Terracotta Seepage Planter

Terracotta Seepage Planter

I’ve had this planter going for 6 months now. The planter is constructed out of thin terracotta and has a hollow reservoir in the center. This reservoir is filled with water, which slowly seeps out of the porous walls. The original plate at the bottom was also porous so I waterproofed it with a sealant spray to prevent water from seeping straight through it.

To create a substrate on the walls, I collected some moss of the pavement, chopped it up and mixed it into a thick paste with some peat. This was then smudged onto the sides of the planter and wrapped a few times with thread to secure it in place. Since the evaporation rate is rather high (I typically top it up 50% twice a week), the planter performs best in a lower light indoor setting to reduce water loss – I found the perfect spot on my south facing windowsill (the shaded side in Australia) at work. Accordingly, carnivorous plants that tolerate low light should be used.

I chose to try Drosera adelae, a species that grows naturally in deep shade as well as on waterfall faces, and Pinguicula laueana as Pings are known to tolerate lower light. To plant them, I pushed their roots onto the moss, covered the roots with more moss and wrapped the whole thing with thread to secure them. I also spread some seeds of Utricularia grampiana, which grows in wet moss gardens atop sandstone.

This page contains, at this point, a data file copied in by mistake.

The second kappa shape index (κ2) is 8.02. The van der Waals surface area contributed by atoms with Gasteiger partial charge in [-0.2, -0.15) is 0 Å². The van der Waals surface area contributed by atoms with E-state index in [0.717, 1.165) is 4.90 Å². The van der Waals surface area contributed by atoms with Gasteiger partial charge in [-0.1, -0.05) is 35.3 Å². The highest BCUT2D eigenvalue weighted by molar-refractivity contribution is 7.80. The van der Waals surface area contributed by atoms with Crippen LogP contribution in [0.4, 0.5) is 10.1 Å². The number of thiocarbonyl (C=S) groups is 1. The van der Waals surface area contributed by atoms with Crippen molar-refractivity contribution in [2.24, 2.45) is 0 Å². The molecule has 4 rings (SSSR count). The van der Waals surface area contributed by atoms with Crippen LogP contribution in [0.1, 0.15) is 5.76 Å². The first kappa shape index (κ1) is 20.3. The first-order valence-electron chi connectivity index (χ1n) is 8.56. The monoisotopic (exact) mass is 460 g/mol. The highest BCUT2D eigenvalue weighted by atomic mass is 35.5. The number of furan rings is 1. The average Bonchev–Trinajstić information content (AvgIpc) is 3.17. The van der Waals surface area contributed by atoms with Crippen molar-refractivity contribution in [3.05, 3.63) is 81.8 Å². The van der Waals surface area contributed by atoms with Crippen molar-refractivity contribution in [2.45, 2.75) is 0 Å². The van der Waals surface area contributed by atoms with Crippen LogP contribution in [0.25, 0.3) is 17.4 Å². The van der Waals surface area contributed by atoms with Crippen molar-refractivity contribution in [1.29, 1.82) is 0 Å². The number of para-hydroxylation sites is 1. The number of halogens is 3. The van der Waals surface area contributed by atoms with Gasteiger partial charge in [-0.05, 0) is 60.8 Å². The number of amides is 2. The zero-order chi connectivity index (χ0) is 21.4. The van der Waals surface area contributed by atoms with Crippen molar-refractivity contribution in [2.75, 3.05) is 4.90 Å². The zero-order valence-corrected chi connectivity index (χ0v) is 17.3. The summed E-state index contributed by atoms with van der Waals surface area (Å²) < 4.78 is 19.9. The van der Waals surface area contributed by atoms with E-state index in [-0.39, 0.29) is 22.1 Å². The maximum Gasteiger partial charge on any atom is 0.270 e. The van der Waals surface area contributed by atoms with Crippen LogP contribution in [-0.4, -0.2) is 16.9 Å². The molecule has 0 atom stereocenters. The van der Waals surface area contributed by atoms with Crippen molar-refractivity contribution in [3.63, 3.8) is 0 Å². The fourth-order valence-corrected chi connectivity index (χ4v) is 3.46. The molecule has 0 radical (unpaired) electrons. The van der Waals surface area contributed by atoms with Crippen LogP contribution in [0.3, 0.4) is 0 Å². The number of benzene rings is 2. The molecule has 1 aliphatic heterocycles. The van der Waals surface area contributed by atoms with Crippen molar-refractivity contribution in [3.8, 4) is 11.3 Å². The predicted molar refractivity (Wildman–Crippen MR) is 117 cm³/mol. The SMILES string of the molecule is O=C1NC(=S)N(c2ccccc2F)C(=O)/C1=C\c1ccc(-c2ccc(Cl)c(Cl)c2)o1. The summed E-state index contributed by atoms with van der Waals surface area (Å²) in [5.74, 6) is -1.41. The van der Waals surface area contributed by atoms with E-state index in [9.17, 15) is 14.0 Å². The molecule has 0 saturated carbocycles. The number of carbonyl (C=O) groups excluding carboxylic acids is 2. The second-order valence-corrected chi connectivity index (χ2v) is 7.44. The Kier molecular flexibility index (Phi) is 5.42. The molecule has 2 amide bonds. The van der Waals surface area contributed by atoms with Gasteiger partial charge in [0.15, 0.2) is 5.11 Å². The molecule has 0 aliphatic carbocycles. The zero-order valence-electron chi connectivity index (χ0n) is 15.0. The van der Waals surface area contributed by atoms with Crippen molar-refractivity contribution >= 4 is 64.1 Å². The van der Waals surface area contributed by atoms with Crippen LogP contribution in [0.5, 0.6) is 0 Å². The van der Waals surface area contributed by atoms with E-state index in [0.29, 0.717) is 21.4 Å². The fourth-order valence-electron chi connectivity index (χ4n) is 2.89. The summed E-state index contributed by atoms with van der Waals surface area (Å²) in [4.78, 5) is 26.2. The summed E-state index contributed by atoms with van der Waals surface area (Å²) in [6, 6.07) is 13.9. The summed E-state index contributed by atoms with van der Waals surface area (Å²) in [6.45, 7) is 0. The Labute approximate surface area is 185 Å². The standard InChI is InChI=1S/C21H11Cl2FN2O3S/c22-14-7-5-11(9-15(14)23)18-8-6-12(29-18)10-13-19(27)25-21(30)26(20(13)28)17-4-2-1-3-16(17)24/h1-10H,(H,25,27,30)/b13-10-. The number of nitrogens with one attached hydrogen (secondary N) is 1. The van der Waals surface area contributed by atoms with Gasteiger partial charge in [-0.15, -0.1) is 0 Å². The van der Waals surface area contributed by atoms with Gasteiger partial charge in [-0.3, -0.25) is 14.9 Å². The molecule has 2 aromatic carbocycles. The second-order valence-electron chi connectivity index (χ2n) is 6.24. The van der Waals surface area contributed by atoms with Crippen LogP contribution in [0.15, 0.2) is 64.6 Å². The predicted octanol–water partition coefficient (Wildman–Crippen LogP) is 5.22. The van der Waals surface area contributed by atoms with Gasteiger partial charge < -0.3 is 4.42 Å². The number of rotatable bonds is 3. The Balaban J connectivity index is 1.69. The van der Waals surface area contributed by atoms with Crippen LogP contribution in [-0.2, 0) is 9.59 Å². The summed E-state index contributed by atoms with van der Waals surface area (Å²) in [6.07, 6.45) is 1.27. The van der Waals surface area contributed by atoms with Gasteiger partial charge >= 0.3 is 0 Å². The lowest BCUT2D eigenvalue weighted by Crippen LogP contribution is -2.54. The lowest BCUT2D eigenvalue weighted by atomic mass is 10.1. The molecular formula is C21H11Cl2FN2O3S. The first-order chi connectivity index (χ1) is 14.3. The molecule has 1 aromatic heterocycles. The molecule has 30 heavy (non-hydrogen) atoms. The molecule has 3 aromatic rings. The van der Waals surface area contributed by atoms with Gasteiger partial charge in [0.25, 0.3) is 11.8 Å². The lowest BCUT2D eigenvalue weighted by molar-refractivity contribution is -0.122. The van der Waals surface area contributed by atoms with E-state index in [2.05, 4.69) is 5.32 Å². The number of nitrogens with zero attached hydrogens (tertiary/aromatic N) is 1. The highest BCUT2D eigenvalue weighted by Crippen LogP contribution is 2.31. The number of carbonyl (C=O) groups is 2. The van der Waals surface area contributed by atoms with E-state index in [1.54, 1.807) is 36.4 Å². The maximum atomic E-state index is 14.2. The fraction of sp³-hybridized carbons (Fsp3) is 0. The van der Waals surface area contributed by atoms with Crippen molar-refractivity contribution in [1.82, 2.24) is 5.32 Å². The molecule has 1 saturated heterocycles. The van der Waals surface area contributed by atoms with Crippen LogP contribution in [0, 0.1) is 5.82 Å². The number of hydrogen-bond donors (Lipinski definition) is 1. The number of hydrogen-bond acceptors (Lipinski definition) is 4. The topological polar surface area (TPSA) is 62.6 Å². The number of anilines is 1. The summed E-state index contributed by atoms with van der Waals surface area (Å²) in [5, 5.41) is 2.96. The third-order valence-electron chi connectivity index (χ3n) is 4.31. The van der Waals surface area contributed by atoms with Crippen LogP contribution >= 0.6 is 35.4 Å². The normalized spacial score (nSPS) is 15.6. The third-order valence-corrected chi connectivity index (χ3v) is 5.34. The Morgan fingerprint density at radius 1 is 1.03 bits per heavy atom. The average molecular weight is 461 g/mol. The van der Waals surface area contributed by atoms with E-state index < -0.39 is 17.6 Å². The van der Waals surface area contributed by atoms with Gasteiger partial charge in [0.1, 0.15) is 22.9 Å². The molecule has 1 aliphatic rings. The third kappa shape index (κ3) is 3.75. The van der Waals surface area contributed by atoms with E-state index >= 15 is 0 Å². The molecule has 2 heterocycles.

Over the past 6 months, the system really seems to have stabilised and the plants are growing well. D. adelae is really thriving and actively spreading its roots around the whole planter. I can’t wait for adventitious plantlets to be formed on those roots. The P. laueana is also doing well and produces enough dew to catch the fungus gnats that emerge from the other plants in the office. I was a bit worried about the seasonal dormancy for mexican Pings, as during this period the plants should be watered minimally. I don’t see signs of rot though and the plant is reducing the size of its leaves as expected – hopefully it lasts long enough to resume active growth in the spring. The U. grampiana germinated fine but growth seems to have stalled and I’m not sure they’ll get large enough to flower.

Overall, with careful selection of species, these planters can make an interesting display for carnivorous plants. I can’t wait to see how the planter further develops over the next new months.

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